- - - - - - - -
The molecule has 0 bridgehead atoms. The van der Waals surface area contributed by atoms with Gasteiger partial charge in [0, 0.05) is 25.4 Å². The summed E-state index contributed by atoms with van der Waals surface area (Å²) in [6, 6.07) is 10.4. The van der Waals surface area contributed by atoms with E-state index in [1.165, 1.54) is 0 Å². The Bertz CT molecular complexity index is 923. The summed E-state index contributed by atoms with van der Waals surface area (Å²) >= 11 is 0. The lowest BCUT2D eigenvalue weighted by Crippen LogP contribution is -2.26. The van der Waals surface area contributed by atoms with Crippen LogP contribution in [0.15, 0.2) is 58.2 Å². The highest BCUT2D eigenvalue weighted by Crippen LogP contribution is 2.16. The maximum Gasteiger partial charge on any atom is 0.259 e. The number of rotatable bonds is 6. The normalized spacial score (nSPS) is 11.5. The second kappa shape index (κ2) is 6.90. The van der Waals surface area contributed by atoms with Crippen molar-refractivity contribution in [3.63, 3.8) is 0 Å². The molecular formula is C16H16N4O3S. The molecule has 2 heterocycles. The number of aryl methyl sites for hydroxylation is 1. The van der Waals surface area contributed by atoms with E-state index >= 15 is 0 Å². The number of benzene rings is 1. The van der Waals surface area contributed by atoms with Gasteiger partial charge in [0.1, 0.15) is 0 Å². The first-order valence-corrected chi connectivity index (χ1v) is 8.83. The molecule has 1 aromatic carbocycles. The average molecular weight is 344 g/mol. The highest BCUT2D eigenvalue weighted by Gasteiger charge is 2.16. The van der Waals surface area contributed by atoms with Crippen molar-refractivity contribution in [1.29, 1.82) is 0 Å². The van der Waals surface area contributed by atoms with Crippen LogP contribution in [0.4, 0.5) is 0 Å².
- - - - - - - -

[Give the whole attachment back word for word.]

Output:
The molecule has 0 bridgehead atoms. The van der Waals surface area contributed by atoms with Gasteiger partial charge in [0, 0.05) is 25.4 Å². The summed E-state index contributed by atoms with van der Waals surface area (Å²) in [6, 6.07) is 10.4. The van der Waals surface area contributed by atoms with E-state index in [1.165, 1.54) is 0 Å². The Bertz CT molecular complexity index is 923. The summed E-state index contributed by atoms with van der Waals surface area (Å²) >= 11 is 0. The lowest BCUT2D eigenvalue weighted by Crippen LogP contribution is -2.26. The van der Waals surface area contributed by atoms with Crippen LogP contribution in [0.15, 0.2) is 58.2 Å². The highest BCUT2D eigenvalue weighted by Crippen LogP contribution is 2.16. The maximum Gasteiger partial charge on any atom is 0.259 e. The number of rotatable bonds is 6. The normalized spacial score (nSPS) is 11.5. The second kappa shape index (κ2) is 6.90. The van der Waals surface area contributed by atoms with Crippen molar-refractivity contribution in [3.63, 3.8) is 0 Å². The molecular formula is C16H16N4O3S. The molecule has 2 heterocycles. The number of aryl methyl sites for hydroxylation is 1. The van der Waals surface area contributed by atoms with E-state index >= 15 is 0 Å². The number of benzene rings is 1. The van der Waals surface area contributed by atoms with Gasteiger partial charge in [0.1, 0.15) is 0 Å². The first-order valence-corrected chi connectivity index (χ1v) is 8.83. The molecule has 1 aromatic carbocycles. The average molecular weight is 344 g/mol. The highest BCUT2D eigenvalue weighted by Gasteiger charge is 2.16. The van der Waals surface area contributed by atoms with Crippen molar-refractivity contribution in [1.29, 1.82) is 0 Å². The van der Waals surface area contributed by atoms with Crippen LogP contribution in [0.4, 0.5) is 0 Å².